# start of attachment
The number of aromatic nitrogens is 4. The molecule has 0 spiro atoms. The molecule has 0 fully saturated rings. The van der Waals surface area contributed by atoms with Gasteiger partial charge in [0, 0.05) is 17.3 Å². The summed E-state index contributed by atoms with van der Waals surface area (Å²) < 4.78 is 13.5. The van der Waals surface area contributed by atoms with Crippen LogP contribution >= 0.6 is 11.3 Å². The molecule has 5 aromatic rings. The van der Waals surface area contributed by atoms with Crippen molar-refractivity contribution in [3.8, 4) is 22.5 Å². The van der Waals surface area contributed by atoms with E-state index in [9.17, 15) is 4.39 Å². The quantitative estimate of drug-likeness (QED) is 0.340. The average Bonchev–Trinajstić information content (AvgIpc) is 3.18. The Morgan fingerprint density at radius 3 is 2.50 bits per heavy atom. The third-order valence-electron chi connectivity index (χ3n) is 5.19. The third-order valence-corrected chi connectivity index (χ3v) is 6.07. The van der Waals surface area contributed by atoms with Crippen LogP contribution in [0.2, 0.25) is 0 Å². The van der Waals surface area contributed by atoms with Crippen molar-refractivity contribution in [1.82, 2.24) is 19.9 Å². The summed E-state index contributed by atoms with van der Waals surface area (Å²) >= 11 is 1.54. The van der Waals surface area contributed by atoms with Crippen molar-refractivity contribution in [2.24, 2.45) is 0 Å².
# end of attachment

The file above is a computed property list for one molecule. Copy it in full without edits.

The number of aromatic nitrogens is 4. The molecule has 0 spiro atoms. The molecule has 0 fully saturated rings. The van der Waals surface area contributed by atoms with Gasteiger partial charge in [0, 0.05) is 17.3 Å². The summed E-state index contributed by atoms with van der Waals surface area (Å²) < 4.78 is 13.5. The van der Waals surface area contributed by atoms with Crippen LogP contribution >= 0.6 is 11.3 Å². The molecule has 5 aromatic rings. The van der Waals surface area contributed by atoms with Crippen molar-refractivity contribution in [3.8, 4) is 22.5 Å². The van der Waals surface area contributed by atoms with E-state index in [9.17, 15) is 4.39 Å². The quantitative estimate of drug-likeness (QED) is 0.340. The average Bonchev–Trinajstić information content (AvgIpc) is 3.18. The Morgan fingerprint density at radius 3 is 2.50 bits per heavy atom. The third-order valence-electron chi connectivity index (χ3n) is 5.19. The third-order valence-corrected chi connectivity index (χ3v) is 6.07. The van der Waals surface area contributed by atoms with Crippen LogP contribution in [0.2, 0.25) is 0 Å². The van der Waals surface area contributed by atoms with Crippen molar-refractivity contribution in [1.82, 2.24) is 19.9 Å². The summed E-state index contributed by atoms with van der Waals surface area (Å²) >= 11 is 1.54. The van der Waals surface area contributed by atoms with Crippen molar-refractivity contribution in [2.24, 2.45) is 0 Å².